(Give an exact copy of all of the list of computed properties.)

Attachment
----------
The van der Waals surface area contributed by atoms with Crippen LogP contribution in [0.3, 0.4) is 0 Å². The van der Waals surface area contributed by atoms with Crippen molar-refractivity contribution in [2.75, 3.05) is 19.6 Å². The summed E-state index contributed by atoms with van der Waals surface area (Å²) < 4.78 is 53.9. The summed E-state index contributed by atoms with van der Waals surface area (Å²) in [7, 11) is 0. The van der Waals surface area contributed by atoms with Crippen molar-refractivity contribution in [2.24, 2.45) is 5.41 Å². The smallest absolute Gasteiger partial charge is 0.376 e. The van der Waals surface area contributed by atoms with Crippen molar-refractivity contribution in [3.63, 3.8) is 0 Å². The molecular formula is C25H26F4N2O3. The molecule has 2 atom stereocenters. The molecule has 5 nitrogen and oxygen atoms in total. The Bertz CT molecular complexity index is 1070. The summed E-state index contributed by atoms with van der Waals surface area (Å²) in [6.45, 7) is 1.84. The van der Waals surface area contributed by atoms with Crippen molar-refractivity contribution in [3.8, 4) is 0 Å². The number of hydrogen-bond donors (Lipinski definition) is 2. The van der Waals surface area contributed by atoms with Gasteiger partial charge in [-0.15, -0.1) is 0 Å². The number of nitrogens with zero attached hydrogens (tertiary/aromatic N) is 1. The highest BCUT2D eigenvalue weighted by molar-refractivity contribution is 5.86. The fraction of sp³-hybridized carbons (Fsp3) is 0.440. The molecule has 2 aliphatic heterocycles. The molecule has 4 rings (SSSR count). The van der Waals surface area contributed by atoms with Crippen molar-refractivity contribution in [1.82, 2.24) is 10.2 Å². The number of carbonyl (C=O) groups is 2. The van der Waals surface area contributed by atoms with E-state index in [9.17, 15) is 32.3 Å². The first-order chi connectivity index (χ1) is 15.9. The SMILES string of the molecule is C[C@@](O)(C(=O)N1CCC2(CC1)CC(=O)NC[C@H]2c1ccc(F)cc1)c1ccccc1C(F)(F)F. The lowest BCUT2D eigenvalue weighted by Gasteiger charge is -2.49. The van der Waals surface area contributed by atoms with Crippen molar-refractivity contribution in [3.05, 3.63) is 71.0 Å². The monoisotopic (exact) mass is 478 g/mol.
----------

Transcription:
The van der Waals surface area contributed by atoms with Crippen LogP contribution in [0.3, 0.4) is 0 Å². The van der Waals surface area contributed by atoms with Crippen molar-refractivity contribution in [2.75, 3.05) is 19.6 Å². The summed E-state index contributed by atoms with van der Waals surface area (Å²) < 4.78 is 53.9. The summed E-state index contributed by atoms with van der Waals surface area (Å²) in [7, 11) is 0. The van der Waals surface area contributed by atoms with Crippen molar-refractivity contribution in [2.24, 2.45) is 5.41 Å². The smallest absolute Gasteiger partial charge is 0.376 e. The van der Waals surface area contributed by atoms with Crippen molar-refractivity contribution in [3.63, 3.8) is 0 Å². The molecular formula is C25H26F4N2O3. The molecule has 2 atom stereocenters. The molecule has 5 nitrogen and oxygen atoms in total. The Bertz CT molecular complexity index is 1070. The summed E-state index contributed by atoms with van der Waals surface area (Å²) in [6.45, 7) is 1.84. The van der Waals surface area contributed by atoms with Crippen molar-refractivity contribution in [3.8, 4) is 0 Å². The number of hydrogen-bond donors (Lipinski definition) is 2. The van der Waals surface area contributed by atoms with Gasteiger partial charge in [-0.15, -0.1) is 0 Å². The number of nitrogens with zero attached hydrogens (tertiary/aromatic N) is 1. The highest BCUT2D eigenvalue weighted by molar-refractivity contribution is 5.86. The fraction of sp³-hybridized carbons (Fsp3) is 0.440. The molecule has 2 aliphatic heterocycles. The molecule has 4 rings (SSSR count). The van der Waals surface area contributed by atoms with Crippen molar-refractivity contribution in [1.82, 2.24) is 10.2 Å². The number of carbonyl (C=O) groups is 2. The van der Waals surface area contributed by atoms with E-state index in [9.17, 15) is 32.3 Å². The first-order chi connectivity index (χ1) is 15.9. The SMILES string of the molecule is C[C@@](O)(C(=O)N1CCC2(CC1)CC(=O)NC[C@H]2c1ccc(F)cc1)c1ccccc1C(F)(F)F. The lowest BCUT2D eigenvalue weighted by Gasteiger charge is -2.49. The van der Waals surface area contributed by atoms with Crippen molar-refractivity contribution in [3.05, 3.63) is 71.0 Å². The monoisotopic (exact) mass is 478 g/mol.